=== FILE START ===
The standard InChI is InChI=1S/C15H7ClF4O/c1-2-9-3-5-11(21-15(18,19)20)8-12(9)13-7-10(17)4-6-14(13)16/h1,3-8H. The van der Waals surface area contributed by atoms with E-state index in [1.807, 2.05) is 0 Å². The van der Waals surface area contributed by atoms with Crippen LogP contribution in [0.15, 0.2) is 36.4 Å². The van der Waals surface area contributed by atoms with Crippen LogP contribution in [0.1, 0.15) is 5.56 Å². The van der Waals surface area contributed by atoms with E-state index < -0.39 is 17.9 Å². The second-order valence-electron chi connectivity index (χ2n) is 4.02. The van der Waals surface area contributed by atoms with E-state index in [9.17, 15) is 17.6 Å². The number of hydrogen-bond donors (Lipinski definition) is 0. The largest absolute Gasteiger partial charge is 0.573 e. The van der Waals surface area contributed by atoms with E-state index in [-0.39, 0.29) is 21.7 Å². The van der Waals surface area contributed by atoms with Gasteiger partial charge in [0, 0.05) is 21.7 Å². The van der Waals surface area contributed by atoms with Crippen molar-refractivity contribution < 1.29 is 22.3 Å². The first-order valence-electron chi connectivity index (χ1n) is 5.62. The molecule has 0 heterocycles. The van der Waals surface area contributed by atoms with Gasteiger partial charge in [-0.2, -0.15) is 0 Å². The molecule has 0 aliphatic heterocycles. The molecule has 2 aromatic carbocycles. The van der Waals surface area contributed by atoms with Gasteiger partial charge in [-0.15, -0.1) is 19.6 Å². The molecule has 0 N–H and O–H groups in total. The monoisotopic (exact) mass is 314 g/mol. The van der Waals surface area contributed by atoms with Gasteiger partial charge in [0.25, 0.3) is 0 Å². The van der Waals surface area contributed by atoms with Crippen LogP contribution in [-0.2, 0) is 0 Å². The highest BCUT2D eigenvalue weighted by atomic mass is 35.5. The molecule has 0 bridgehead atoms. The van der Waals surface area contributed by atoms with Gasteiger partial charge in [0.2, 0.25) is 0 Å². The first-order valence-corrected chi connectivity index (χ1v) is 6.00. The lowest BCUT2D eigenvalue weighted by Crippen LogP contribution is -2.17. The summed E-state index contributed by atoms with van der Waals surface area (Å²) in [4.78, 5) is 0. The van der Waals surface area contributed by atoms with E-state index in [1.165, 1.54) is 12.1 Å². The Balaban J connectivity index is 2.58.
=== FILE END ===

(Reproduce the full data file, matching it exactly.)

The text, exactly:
The standard InChI is InChI=1S/C15H7ClF4O/c1-2-9-3-5-11(21-15(18,19)20)8-12(9)13-7-10(17)4-6-14(13)16/h1,3-8H. The van der Waals surface area contributed by atoms with E-state index in [1.807, 2.05) is 0 Å². The van der Waals surface area contributed by atoms with Crippen LogP contribution in [0.15, 0.2) is 36.4 Å². The van der Waals surface area contributed by atoms with Crippen LogP contribution in [0.1, 0.15) is 5.56 Å². The van der Waals surface area contributed by atoms with E-state index < -0.39 is 17.9 Å². The second-order valence-electron chi connectivity index (χ2n) is 4.02. The van der Waals surface area contributed by atoms with E-state index in [9.17, 15) is 17.6 Å². The number of hydrogen-bond donors (Lipinski definition) is 0. The largest absolute Gasteiger partial charge is 0.573 e. The van der Waals surface area contributed by atoms with E-state index in [-0.39, 0.29) is 21.7 Å². The van der Waals surface area contributed by atoms with Gasteiger partial charge in [0, 0.05) is 21.7 Å². The van der Waals surface area contributed by atoms with Crippen molar-refractivity contribution < 1.29 is 22.3 Å². The first-order valence-electron chi connectivity index (χ1n) is 5.62. The molecule has 0 heterocycles. The van der Waals surface area contributed by atoms with Gasteiger partial charge in [-0.2, -0.15) is 0 Å². The molecule has 0 aliphatic heterocycles. The molecule has 2 aromatic carbocycles. The van der Waals surface area contributed by atoms with Gasteiger partial charge in [-0.15, -0.1) is 19.6 Å². The molecule has 0 N–H and O–H groups in total. The monoisotopic (exact) mass is 314 g/mol. The van der Waals surface area contributed by atoms with Gasteiger partial charge in [0.25, 0.3) is 0 Å². The van der Waals surface area contributed by atoms with Crippen LogP contribution in [-0.2, 0) is 0 Å². The highest BCUT2D eigenvalue weighted by atomic mass is 35.5. The molecule has 0 bridgehead atoms. The van der Waals surface area contributed by atoms with Gasteiger partial charge in [0.2, 0.25) is 0 Å². The first-order valence-corrected chi connectivity index (χ1v) is 6.00. The lowest BCUT2D eigenvalue weighted by Crippen LogP contribution is -2.17. The summed E-state index contributed by atoms with van der Waals surface area (Å²) in [4.78, 5) is 0. The van der Waals surface area contributed by atoms with E-state index in [1.165, 1.54) is 12.1 Å². The Balaban J connectivity index is 2.58.